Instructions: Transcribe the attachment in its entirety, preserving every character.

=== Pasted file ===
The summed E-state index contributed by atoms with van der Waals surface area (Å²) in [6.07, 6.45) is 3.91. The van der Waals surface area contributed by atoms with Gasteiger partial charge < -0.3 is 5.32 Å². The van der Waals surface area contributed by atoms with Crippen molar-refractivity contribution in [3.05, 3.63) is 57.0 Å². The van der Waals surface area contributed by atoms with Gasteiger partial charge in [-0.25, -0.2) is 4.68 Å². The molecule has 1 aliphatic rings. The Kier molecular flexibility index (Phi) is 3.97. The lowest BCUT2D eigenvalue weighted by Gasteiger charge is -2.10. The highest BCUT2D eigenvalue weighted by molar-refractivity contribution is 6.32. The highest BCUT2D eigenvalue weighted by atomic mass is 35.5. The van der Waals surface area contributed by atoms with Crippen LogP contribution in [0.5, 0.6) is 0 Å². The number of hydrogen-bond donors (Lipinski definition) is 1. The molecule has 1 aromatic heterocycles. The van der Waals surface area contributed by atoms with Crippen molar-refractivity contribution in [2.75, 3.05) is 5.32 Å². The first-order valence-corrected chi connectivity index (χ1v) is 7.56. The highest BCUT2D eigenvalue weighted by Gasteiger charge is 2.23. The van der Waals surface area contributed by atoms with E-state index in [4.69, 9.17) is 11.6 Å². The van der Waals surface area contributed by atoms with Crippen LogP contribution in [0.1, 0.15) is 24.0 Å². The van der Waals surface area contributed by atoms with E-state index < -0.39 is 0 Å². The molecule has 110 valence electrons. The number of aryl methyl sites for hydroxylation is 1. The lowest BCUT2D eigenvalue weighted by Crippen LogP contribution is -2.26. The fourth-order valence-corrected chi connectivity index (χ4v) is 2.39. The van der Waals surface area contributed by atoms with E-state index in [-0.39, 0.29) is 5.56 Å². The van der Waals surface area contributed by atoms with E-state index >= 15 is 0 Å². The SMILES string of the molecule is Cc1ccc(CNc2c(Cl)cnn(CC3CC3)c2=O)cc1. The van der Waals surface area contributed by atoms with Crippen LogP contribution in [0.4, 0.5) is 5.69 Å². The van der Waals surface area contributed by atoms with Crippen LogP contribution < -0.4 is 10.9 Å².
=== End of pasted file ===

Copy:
The summed E-state index contributed by atoms with van der Waals surface area (Å²) in [6.07, 6.45) is 3.91. The van der Waals surface area contributed by atoms with Gasteiger partial charge < -0.3 is 5.32 Å². The van der Waals surface area contributed by atoms with Crippen molar-refractivity contribution in [3.05, 3.63) is 57.0 Å². The van der Waals surface area contributed by atoms with Gasteiger partial charge in [-0.25, -0.2) is 4.68 Å². The molecule has 1 aliphatic rings. The Kier molecular flexibility index (Phi) is 3.97. The lowest BCUT2D eigenvalue weighted by Gasteiger charge is -2.10. The highest BCUT2D eigenvalue weighted by molar-refractivity contribution is 6.32. The highest BCUT2D eigenvalue weighted by atomic mass is 35.5. The van der Waals surface area contributed by atoms with Crippen LogP contribution in [0.5, 0.6) is 0 Å². The number of hydrogen-bond donors (Lipinski definition) is 1. The molecule has 1 aromatic heterocycles. The van der Waals surface area contributed by atoms with Crippen molar-refractivity contribution in [2.75, 3.05) is 5.32 Å². The first-order valence-corrected chi connectivity index (χ1v) is 7.56. The highest BCUT2D eigenvalue weighted by Gasteiger charge is 2.23. The van der Waals surface area contributed by atoms with E-state index in [4.69, 9.17) is 11.6 Å². The van der Waals surface area contributed by atoms with Crippen LogP contribution in [0.1, 0.15) is 24.0 Å². The van der Waals surface area contributed by atoms with E-state index < -0.39 is 0 Å². The molecule has 110 valence electrons. The number of aryl methyl sites for hydroxylation is 1. The lowest BCUT2D eigenvalue weighted by Crippen LogP contribution is -2.26. The fourth-order valence-corrected chi connectivity index (χ4v) is 2.39. The van der Waals surface area contributed by atoms with E-state index in [-0.39, 0.29) is 5.56 Å². The van der Waals surface area contributed by atoms with E-state index >= 15 is 0 Å². The SMILES string of the molecule is Cc1ccc(CNc2c(Cl)cnn(CC3CC3)c2=O)cc1. The van der Waals surface area contributed by atoms with Crippen LogP contribution in [0.4, 0.5) is 5.69 Å². The van der Waals surface area contributed by atoms with Crippen LogP contribution < -0.4 is 10.9 Å².